Photo by Elizabeth Cacho

In Hear This, A.V. Club writers sing the praises of songs they know well. This week, as part of our salute to artificial intelligence, we’re looking at songs about robots and/or computers.

Ladytron, “Deep Blue” (2008)

Critics have long accused Ladytron of being too remote and unemotional, musically speaking, to really connect. It’s a case of missing the forest for the trees, because the band connects with the listener precisely because of that initial iciness, not despite it. Ladytron crafts smooth, shimmering slices of electro pop, all hard edges and monotonous vocals on the surface, but with a deceptive warmth and gothic poetry that draws listeners in through repetition. The group’s average song possesses a driving beat and sing-song lyrics, simple structures and verse-chorus-verse patterns, but what seems a shallow pleasure takes on depth as it’s reiterated. Lyrics like “What you touch, you don’t feel / Do not know what you steal” (“Destroy Everything You Touch” off 2005’s Witching Hour) come across weak on paper, and surprisingly profound when echoed over the group’s dark electronic constructions.

Thus, it was a near-perfect fusion of artist and subject when the group wrote “Deep Blue” for 2008’s Velocifero. The song addresses the idea of computer love with the kind of no-nonsense, stripped-down lyrical simplicity that characterizes all of Ladytron’s best work. With a simple, almost tinny drum beat and swooping synths, it’s a fluid concoction reminiscent of early ’90s techno-pop. On its surface, the song’s narrator is addressing the famed chess-playing computer that beat Garry Kasparov in 1997, a computer that was then retired and dismantled by IBM after its victory. Mira Aroyo’s vocals make her suggestive pleas to the computer into a purring come-on. “I’m sorry for the news the other day / Let’s go and play before they take you down,” she sings. “Deep blue, let’s get a train out of town / To a place that’s easier to get around.” She’s calling for a connection with an unemotional robot.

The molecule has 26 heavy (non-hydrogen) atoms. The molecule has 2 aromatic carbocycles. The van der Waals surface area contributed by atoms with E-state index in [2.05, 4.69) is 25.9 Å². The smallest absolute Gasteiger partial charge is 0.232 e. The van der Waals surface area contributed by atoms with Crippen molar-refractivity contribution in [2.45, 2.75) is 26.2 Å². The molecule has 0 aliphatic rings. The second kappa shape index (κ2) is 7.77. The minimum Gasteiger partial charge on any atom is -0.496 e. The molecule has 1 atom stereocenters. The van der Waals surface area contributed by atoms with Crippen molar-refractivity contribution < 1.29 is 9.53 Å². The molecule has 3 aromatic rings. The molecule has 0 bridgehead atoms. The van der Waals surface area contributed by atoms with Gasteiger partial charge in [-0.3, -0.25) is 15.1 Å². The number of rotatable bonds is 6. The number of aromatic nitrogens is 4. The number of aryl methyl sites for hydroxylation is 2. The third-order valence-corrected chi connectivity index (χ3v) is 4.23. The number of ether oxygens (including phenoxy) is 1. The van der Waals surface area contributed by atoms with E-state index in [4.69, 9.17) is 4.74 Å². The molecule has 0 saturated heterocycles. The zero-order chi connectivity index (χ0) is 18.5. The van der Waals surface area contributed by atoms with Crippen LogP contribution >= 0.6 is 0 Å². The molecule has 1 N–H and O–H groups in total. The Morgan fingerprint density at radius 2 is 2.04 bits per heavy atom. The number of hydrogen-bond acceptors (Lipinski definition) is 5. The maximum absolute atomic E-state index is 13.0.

Only not so much. The repeating chorus drives home the idea that something else is going on, a reaching out that uses Deep Blue to suggest there’s more to this whole technology thing than meets the eye. “Deep Blue, I want to give it all to you / Deep Blue, I know that scares you.” Soon, Aroyo’s telling the computer to find its smile, that she wants to make it laugh, that together they can find a way to be strong. It all sounds a bit ridiculous when you spell it out, but the music and vocals give it a languid plausibility that’s affecting and potent. You can read it as an allegory for all sorts of things if you like, and it works just as well. But I’ve always enjoyed it in its most literal form: trying to pull feeling out of something that can’t give you what you want. In a world where we tend to anthropomorphize our technology more and more, what could be more plaintive and touching than seeking a human connection somewhere it will never be?


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